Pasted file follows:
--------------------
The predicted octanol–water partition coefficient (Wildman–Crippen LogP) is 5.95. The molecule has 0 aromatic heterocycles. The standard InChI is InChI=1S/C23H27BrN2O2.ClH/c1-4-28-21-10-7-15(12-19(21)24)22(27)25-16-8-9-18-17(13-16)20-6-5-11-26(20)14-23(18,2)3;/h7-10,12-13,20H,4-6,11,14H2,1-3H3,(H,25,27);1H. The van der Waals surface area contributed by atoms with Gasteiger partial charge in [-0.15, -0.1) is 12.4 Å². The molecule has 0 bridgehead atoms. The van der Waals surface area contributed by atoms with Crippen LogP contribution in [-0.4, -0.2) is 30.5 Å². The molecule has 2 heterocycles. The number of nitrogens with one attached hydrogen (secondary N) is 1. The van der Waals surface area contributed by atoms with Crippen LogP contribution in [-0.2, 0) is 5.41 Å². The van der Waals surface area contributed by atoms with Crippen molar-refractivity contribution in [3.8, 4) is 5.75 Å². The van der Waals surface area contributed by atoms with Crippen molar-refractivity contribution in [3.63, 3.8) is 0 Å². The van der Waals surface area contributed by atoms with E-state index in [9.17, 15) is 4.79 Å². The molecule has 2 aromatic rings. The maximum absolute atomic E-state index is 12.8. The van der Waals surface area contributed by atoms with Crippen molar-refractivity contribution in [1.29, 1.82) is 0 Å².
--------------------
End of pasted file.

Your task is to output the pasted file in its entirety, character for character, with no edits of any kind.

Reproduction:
The predicted octanol–water partition coefficient (Wildman–Crippen LogP) is 5.95. The molecule has 0 aromatic heterocycles. The standard InChI is InChI=1S/C23H27BrN2O2.ClH/c1-4-28-21-10-7-15(12-19(21)24)22(27)25-16-8-9-18-17(13-16)20-6-5-11-26(20)14-23(18,2)3;/h7-10,12-13,20H,4-6,11,14H2,1-3H3,(H,25,27);1H. The van der Waals surface area contributed by atoms with Gasteiger partial charge in [-0.15, -0.1) is 12.4 Å². The molecule has 0 bridgehead atoms. The van der Waals surface area contributed by atoms with Crippen LogP contribution in [-0.4, -0.2) is 30.5 Å². The molecule has 2 heterocycles. The number of nitrogens with one attached hydrogen (secondary N) is 1. The van der Waals surface area contributed by atoms with Crippen LogP contribution in [-0.2, 0) is 5.41 Å². The van der Waals surface area contributed by atoms with Crippen molar-refractivity contribution in [3.8, 4) is 5.75 Å². The van der Waals surface area contributed by atoms with Crippen molar-refractivity contribution in [3.63, 3.8) is 0 Å². The van der Waals surface area contributed by atoms with E-state index in [9.17, 15) is 4.79 Å². The molecule has 2 aromatic rings. The maximum absolute atomic E-state index is 12.8. The van der Waals surface area contributed by atoms with Crippen molar-refractivity contribution in [1.29, 1.82) is 0 Å².